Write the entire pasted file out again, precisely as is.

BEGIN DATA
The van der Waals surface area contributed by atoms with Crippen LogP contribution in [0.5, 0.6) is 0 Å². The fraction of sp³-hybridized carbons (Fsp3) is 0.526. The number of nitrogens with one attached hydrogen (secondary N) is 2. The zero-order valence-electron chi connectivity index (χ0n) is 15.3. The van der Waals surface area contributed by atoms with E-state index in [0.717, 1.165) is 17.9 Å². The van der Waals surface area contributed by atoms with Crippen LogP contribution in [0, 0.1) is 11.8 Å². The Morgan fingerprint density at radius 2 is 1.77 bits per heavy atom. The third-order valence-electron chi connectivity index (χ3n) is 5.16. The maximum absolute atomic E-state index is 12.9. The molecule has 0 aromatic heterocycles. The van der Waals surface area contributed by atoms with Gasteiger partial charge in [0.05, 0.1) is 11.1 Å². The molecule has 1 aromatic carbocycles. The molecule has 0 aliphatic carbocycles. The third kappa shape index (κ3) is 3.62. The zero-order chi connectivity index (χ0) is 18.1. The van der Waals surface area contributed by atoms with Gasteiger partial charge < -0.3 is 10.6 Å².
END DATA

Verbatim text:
The van der Waals surface area contributed by atoms with Crippen LogP contribution in [0.5, 0.6) is 0 Å². The fraction of sp³-hybridized carbons (Fsp3) is 0.526. The number of nitrogens with one attached hydrogen (secondary N) is 2. The zero-order valence-electron chi connectivity index (χ0n) is 15.3. The van der Waals surface area contributed by atoms with E-state index in [0.717, 1.165) is 17.9 Å². The van der Waals surface area contributed by atoms with Crippen LogP contribution in [0, 0.1) is 11.8 Å². The Morgan fingerprint density at radius 2 is 1.77 bits per heavy atom. The third-order valence-electron chi connectivity index (χ3n) is 5.16. The maximum absolute atomic E-state index is 12.9. The molecule has 0 aromatic heterocycles. The van der Waals surface area contributed by atoms with Gasteiger partial charge in [0.05, 0.1) is 11.1 Å². The molecule has 1 aromatic carbocycles. The molecule has 0 aliphatic carbocycles. The third kappa shape index (κ3) is 3.62. The zero-order chi connectivity index (χ0) is 18.1. The van der Waals surface area contributed by atoms with Gasteiger partial charge < -0.3 is 10.6 Å².